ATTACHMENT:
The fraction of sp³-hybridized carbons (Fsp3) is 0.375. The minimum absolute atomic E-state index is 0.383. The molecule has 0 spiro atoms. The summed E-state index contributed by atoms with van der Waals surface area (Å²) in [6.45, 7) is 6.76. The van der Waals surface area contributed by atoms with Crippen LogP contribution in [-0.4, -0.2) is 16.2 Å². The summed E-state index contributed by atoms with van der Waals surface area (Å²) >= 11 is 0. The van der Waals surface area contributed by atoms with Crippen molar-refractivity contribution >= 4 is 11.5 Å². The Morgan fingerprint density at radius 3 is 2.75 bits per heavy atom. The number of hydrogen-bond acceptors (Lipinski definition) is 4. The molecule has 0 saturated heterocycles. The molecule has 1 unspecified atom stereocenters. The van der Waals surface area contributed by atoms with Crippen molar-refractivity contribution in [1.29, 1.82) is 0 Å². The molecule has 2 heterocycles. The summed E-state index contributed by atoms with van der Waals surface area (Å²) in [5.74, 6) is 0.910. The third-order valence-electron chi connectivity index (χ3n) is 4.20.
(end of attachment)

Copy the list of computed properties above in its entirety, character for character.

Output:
The fraction of sp³-hybridized carbons (Fsp3) is 0.375. The minimum absolute atomic E-state index is 0.383. The molecule has 0 spiro atoms. The summed E-state index contributed by atoms with van der Waals surface area (Å²) in [6.45, 7) is 6.76. The van der Waals surface area contributed by atoms with Crippen LogP contribution in [-0.4, -0.2) is 16.2 Å². The summed E-state index contributed by atoms with van der Waals surface area (Å²) >= 11 is 0. The van der Waals surface area contributed by atoms with Crippen molar-refractivity contribution >= 4 is 11.5 Å². The Morgan fingerprint density at radius 3 is 2.75 bits per heavy atom. The number of hydrogen-bond acceptors (Lipinski definition) is 4. The molecule has 0 saturated heterocycles. The molecule has 1 unspecified atom stereocenters. The van der Waals surface area contributed by atoms with Crippen molar-refractivity contribution in [1.29, 1.82) is 0 Å². The molecule has 2 heterocycles. The summed E-state index contributed by atoms with van der Waals surface area (Å²) in [5.74, 6) is 0.910. The third-order valence-electron chi connectivity index (χ3n) is 4.20.